Sauble Falls Provincial Park

If you have driven through Sauble Beach towards Oliphant during the summer, you will have no doubt noticed people froliking in the rapids of Sauble Falls Provincial Park.

It might seem odd that so many people are swimming in the Sauble River when the infamous Sauble Beach is within close driving distance, but the rapids offer a different experience and no undertow.

Back when I was a teenager I camped under the stars at Sauble Falls, but there is much more than camping at this Ontario Provincial Park.

Rapids at Sauble Falls Provincial Park

The Sauble Falls were once harnessed for electicity but due it being an unreliable power source it was shut down in 1939.

You can still get a glimpse of the buildings on the North side of the provincal park grounds.

Now nature reigns at the park making it an ideal spot for hiking, swimming and canoeing.

Sauble River Canoe

There is a route along the Rankin River from Sky Lake, through Boat Lake and finishin at Sauble Falls.

The difficulty of the route is described as beginner to intermediate, but the trek will take you about 7 hrs and through 18 kms of waterways.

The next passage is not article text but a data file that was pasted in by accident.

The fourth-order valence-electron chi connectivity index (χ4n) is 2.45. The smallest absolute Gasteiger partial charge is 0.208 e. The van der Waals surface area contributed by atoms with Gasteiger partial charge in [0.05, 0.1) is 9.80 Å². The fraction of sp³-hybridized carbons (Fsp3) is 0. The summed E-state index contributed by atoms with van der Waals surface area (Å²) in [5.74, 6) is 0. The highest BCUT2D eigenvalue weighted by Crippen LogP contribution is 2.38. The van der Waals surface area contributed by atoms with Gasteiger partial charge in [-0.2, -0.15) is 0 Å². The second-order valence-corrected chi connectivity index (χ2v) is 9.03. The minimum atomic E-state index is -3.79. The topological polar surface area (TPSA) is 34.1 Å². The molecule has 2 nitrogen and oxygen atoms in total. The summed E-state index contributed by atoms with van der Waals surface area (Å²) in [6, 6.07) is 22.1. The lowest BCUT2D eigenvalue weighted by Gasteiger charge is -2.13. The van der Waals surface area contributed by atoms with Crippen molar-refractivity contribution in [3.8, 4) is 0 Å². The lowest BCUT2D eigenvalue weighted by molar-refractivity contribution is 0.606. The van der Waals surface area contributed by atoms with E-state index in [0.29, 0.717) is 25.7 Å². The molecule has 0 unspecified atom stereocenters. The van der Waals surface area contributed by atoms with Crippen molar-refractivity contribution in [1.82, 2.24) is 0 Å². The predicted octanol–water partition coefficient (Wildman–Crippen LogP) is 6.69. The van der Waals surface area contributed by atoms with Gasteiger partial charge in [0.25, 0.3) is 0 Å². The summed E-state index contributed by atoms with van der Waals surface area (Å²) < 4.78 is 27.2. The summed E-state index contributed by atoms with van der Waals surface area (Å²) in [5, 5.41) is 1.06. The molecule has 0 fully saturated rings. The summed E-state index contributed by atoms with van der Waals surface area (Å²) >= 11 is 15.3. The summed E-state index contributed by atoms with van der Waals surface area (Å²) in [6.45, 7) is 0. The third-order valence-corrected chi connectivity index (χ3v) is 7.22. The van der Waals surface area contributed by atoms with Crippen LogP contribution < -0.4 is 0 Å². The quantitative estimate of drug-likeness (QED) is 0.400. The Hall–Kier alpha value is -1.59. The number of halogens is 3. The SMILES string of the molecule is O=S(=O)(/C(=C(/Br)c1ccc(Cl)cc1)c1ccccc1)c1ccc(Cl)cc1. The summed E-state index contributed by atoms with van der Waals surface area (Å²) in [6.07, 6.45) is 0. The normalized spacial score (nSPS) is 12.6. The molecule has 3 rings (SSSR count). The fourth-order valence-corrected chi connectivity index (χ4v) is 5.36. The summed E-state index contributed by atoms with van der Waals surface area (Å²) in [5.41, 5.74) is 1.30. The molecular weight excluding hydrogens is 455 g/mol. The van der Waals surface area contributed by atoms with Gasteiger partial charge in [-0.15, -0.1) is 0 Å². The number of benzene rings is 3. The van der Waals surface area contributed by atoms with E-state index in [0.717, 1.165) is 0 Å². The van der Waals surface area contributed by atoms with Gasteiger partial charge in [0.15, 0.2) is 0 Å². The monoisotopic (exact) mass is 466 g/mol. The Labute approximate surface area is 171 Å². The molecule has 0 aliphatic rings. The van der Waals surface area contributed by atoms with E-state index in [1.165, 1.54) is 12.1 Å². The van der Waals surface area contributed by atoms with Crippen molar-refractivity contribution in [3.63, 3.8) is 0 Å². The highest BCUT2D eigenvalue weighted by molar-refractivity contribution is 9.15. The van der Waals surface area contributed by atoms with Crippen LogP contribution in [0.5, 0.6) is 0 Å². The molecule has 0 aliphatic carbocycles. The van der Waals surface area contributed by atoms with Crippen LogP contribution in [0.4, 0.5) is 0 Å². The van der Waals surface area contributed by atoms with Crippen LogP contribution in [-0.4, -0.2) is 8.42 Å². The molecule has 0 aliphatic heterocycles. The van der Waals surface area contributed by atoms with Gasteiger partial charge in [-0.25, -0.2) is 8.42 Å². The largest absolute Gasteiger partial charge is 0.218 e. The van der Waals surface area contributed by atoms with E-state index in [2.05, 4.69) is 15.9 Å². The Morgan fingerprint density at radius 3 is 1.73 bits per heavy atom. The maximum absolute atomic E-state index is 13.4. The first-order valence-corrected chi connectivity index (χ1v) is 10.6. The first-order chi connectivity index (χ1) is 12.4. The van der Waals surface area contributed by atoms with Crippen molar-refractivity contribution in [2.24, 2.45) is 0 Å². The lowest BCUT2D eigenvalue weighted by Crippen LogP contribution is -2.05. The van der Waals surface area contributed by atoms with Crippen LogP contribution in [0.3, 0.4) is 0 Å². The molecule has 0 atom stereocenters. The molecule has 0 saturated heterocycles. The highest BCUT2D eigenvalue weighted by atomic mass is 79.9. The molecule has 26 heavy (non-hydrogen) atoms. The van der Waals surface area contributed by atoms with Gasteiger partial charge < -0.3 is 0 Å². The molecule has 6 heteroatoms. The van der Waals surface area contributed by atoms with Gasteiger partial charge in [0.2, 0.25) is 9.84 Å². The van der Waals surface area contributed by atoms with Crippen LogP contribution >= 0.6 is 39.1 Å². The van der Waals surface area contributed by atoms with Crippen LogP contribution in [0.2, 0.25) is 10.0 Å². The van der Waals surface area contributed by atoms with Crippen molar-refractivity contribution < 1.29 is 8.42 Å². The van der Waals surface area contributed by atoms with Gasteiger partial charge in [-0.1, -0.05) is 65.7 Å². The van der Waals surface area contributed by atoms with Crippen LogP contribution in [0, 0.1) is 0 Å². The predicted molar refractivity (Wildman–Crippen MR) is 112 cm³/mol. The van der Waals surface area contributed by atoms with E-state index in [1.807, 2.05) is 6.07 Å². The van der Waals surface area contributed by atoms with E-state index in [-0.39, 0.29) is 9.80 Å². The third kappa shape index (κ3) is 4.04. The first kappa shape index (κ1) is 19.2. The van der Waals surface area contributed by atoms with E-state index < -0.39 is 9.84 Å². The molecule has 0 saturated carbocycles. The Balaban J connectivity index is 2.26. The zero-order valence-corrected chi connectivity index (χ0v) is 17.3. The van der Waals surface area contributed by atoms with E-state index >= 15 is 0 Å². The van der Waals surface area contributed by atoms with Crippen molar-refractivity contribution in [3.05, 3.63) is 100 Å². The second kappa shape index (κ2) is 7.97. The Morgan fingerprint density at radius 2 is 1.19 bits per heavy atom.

This canoe route has been used for many generations, especially by Native peoples travelling between Lake Huron and Georgian Bay.

Sauble Falls Provincial Park

Sauble Falls also has camp sites available, from group sites to family sites, it can be used as a vacation destination, not just somewhere you come to for the day.

There are 152 camp sites available but only 49 with electrical hook ups.

Sauble Falls Provincial Park

Sauble Falls Provincial Park and the Rankin River system also offer a number of hiking options if you prefer to enjoy nature on foot.

The trails double as cross country ski routes in the winter months.

Sauble Falls is a must see, especially if you are planning to spend some time in the Sauble Beach area. It is a sharp contrast to the beach scene a few minutes away.

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